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Juicero, Inc. v. Itaste Co.

United States District Court, N.D. California, San Jose Division

May 30, 2017

JUICERO, INC., Plaintiff,
v.
ITASTE CO., et al., Defendants.

          ORDER GRANTING MOTION TO SEAL [Re: ECF 35]

          BETH LABSON FREEMAN United States District Judge

         Before the Court is Plaintiff's motion to file under seal portions of its motion for preliminary injunction and declaration in support thereof. ECF 35. For the reasons discussed below, the Court GRANTS the motion.

         I. LEGAL STANDARD

         “Historically, courts have recognized a ‘general right to inspect and copy public records and documents, including judicial records and documents.'” Kamakana v. City & Cty. of Honolulu, 447 F.3d 1172, 1178 (9th Cir. 2006) (quoting Nixon v. Warner Commc'ns, Inc., 435 U.S. 589, 597 & n. 7 (1978)). Accordingly, when considering a sealing request, “a ‘strong presumption in favor of access' is the starting point.” Id. (quoting Foltz v. State Farm Mut. Auto. Ins. Co., 331 F.3d 1122, 1135 (9th Cir. 2003)). Parties seeking to seal judicial records relating to motions that are “more than tangentially related to the underlying cause of action” bear the burden of overcoming the presumption with “compelling reasons” that outweigh the general history of access and the public policies favoring disclosure. Ctr. for Auto Safety v. Chrysler Grp., 809 F.3d 1092, 1099 (9th Cir. 2016); Kamakana, 447 F.3d at 1178-79.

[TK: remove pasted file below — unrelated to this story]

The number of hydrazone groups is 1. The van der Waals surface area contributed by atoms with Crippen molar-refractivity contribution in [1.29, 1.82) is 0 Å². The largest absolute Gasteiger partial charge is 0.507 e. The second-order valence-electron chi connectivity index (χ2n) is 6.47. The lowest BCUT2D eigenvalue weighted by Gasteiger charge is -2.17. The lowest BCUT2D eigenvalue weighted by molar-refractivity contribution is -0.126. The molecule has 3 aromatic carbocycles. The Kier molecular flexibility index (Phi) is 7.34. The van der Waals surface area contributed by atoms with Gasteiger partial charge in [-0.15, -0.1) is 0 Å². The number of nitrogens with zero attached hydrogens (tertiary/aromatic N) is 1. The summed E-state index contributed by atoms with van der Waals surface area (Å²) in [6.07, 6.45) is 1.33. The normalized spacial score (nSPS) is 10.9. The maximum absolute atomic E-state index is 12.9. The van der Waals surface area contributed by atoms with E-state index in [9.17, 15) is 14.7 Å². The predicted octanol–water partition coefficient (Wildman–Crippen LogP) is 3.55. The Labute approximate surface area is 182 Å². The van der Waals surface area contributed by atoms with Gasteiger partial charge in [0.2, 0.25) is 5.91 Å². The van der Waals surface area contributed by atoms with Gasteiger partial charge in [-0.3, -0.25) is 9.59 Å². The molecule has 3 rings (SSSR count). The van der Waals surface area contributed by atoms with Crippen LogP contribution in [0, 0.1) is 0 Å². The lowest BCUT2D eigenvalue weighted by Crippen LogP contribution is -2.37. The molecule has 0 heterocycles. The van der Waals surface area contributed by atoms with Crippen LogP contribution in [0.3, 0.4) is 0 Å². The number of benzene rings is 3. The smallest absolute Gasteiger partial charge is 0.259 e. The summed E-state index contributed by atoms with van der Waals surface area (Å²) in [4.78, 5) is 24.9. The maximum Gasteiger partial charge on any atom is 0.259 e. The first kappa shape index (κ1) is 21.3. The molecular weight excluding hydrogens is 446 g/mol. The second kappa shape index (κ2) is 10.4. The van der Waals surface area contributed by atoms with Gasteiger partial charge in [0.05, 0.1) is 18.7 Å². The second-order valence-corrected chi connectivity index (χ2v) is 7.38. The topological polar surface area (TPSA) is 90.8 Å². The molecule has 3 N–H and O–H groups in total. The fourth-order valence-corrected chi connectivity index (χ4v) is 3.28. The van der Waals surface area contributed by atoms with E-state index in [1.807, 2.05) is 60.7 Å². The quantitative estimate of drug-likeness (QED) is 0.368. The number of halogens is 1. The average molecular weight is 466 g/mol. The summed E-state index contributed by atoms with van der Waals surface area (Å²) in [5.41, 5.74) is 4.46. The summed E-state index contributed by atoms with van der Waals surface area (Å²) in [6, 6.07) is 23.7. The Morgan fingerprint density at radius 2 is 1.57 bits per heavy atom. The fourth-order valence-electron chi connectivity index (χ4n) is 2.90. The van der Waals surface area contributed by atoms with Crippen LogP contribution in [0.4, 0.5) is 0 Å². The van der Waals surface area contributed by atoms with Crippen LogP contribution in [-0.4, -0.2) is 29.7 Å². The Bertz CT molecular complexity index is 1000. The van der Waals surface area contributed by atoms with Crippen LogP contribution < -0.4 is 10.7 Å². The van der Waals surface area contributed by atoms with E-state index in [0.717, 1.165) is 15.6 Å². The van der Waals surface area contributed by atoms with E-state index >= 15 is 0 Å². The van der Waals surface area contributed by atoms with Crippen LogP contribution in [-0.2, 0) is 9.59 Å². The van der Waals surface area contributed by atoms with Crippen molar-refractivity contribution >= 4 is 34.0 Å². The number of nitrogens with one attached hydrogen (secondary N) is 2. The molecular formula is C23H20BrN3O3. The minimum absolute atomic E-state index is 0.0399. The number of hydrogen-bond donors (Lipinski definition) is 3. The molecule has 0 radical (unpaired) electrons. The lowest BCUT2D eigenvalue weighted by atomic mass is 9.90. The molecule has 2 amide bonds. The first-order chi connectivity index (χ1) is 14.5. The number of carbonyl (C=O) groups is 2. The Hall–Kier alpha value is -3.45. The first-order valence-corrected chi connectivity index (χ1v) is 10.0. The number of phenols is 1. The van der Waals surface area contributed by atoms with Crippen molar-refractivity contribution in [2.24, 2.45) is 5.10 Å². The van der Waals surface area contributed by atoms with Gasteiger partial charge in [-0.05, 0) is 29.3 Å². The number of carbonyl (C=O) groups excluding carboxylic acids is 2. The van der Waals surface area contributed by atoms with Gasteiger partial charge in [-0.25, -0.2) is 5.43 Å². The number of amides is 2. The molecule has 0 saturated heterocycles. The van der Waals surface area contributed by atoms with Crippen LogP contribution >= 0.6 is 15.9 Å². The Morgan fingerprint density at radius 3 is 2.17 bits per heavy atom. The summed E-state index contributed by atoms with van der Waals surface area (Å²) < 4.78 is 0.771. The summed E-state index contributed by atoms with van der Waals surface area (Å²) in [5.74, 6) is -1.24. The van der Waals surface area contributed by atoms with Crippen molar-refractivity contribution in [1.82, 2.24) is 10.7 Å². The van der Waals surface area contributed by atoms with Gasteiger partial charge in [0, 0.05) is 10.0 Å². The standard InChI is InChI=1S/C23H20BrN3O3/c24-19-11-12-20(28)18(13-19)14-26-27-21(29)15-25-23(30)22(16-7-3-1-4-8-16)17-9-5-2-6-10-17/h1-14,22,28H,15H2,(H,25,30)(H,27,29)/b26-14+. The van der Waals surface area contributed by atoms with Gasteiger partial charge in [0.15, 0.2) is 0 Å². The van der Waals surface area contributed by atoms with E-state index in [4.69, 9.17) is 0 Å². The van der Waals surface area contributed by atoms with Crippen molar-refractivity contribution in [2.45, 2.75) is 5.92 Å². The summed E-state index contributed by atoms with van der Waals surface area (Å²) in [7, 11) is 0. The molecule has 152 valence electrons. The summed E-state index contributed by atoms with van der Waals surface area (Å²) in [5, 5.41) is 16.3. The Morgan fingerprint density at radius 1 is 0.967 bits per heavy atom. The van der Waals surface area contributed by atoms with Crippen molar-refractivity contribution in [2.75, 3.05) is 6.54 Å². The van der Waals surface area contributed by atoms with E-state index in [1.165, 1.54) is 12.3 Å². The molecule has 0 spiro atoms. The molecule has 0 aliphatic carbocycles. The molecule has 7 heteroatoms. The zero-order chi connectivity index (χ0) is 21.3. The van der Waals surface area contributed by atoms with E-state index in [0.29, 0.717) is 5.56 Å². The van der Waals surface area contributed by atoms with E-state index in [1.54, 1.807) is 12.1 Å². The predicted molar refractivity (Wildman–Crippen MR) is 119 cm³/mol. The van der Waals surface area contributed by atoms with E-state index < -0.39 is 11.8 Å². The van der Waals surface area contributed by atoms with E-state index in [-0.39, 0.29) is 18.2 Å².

However, “while protecting the public's interest in access to the courts, we must remain mindful of the parties' right to access those same courts upon terms which will not unduly harm their competitive interest.” Apple Inc. v. Samsung Elecs. Co., Ltd., 727 F.3d 1214, 1228-29 (Fed. Cir. 2013). Records attached to motions that are “not related, or only tangentially related, to the merits of a case” therefore are not subject to the strong presumption of access. Ctr. for Auto Safety, 809 F.3d at 1099; see also Kamakana, 447 F.3d at 1179 (“[T]he public has less of a need for access to court records attached only to non-dispositive motions because those documents are often unrelated, or only tangentially related, to the underlying cause of action.”). Parties moving to seal the documents attached to such motions must meet the lower “good cause” standard of Rule 26(c). Kamakana, 447 F.3d at 1179 (internal quotations and citations omitted). This standard requires a “particularized showing, ” id., that “specific prejudice or harm will result” if the information is disclosed. Phillips ex rel. Estates of Byrd v. Gen. Motors Corp., 307 F.3d 1206, 1210-11 (9th Cir. 2002); see Fed. R. Civ. P. 26(c). “Broad allegations of harm, unsubstantiated by specific examples of articulated reasoning” will not suffice. Beckman Indus., Inc. v. Int'l Ins. Co., 966 F.2d 470, 476 (9th Cir. 1992). A protective order sealing the documents during discovery may reflect the court's previous determination that good cause exists to keep the documents sealed, see Kamakana, 447 F.3d at 1179-80, but a blanket protective order that allows the parties to designate confidential documents does not provide sufficient judicial scrutiny to determine whether each particular document should remain sealed. See Civ. L.R. 79-5(d)(1)(A) (“Reference to a stipulation or protective order that allows a party to designate certain documents as confidential is not sufficient to establish that a document, or portions thereof, are sealable.”).